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I am predicting a user behavior at any hour of a day given the behavior before two hours. For instance, given the behavior intensity at 9am and 10am, I want to predict the behavior intensity at 11am.

The dataset contains daily behavior intensity of different users. For one single user, the days are not continuous. Thus, each day can be considered as an independent time series.

I find that the average behavior intensity of a day is like a concave curve. That is, the behavior intensity is low at night and early morning. It becomes high during the day.

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My questions:

1) Is it stationary or non-stationary?

2) For non-stationary time series, the prediction outcome is dependent to the time stamp. In this case, to deal with non-stationary, instead of using ARIMA, can I use multi-order autoregressive model and add time stamp as one feature? (because in my case, time stamp are limited, i.e, 24 hours)

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Or even feature interactions?

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3) If the answer to the second question is NO. When building ARIMA, what kind of differencing method I can try for my data?

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  • $\begingroup$ just curious what is the "intensity" measure ? I am used to time series defined in real numbers, but not in percentages. maybe using different measure would be an option ? $\endgroup$ – King Solomon's Horse Feb 28 '17 at 9:13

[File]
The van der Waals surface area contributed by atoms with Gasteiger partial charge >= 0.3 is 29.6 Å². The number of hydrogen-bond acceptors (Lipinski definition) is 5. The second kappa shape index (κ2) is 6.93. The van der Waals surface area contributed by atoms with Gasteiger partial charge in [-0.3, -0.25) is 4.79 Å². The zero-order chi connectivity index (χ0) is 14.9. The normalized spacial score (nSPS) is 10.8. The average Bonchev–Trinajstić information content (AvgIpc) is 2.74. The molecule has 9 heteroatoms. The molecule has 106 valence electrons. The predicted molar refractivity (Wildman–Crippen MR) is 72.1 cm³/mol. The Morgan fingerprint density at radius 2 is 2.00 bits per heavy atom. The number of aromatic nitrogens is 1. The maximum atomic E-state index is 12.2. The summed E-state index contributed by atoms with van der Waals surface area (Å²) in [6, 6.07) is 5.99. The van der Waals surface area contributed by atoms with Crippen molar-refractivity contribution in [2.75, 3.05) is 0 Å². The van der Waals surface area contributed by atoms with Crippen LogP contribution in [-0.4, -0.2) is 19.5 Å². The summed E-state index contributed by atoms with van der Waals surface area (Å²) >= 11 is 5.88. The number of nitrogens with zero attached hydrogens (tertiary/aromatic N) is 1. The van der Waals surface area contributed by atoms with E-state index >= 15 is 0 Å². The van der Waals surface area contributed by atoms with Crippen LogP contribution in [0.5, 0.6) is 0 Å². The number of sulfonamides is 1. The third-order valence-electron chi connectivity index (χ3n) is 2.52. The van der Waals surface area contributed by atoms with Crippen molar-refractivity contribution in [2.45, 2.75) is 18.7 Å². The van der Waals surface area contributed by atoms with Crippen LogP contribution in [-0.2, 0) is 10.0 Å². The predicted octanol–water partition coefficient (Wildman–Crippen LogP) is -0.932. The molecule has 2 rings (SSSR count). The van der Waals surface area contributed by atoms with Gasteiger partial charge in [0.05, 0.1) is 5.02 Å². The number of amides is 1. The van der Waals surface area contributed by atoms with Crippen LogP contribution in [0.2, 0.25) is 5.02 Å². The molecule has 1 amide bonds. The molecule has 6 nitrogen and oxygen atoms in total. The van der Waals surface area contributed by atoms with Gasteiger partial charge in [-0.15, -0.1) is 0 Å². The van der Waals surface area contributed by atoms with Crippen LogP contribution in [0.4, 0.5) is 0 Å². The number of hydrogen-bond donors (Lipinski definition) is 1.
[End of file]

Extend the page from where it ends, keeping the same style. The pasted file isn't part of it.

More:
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As a first step I would ask myself whether the series looks mean-reverting. Since the series has a specific "inverted U" shape, it does not seem to be mean-reverting. Therefore I suggest it is not stationary.

However there is chance that your series could be trend-stationary. If you are able to find any function f(t) of time t that describes the trend of "inverted U", you can remove the trend and what remains could (maybe) be stationary.

One shape of such deterministic function f(t) is a linear trend that you have written in your first formula. However this is not an option for you, because clearly the trend is not linear but "inverted U" shape.

You could try to capture the deterministic trend by another f(t) function, for example a quadratic form (instead of linear), but the assumption of a quadratic trend in the generating process appears "too artificial" to me (i.e. there is no rational expectation for the variable "intensity" to be a quadratic time process)

If you are able to find such f(t) that you can fit into your regression formula and you will obtain stationary residuals, then it is a win for you, because you can apply such model (although I have also seen doubts about this approach on a theoretical level)

If you are not able to find such f(t) that would lead to stationary residuals in your regression formula, then the time series is indeed non stationary. In that case you must apply differencing (of order 1 or possibly 2) on your time series.

However, your series is pretty short (few observations). To build a robust model, you would do better to connect all days together into one series. Such series will have strong seasonality (morning/evening/noon) and you would be able to employ some seasonal time series model. Because indeed the "inverted U" shape appears to be a seasonal pattern and nothing else.

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  • $\begingroup$ @Munichong and K.S.H., differencing is only appropriate when a time series is integrated. Differencing is not a panacea as it introduces integrated moving-average residuals if the original series is not integrated. $\endgroup$ – Richard Hardy Mar 4 '17 at 15:12

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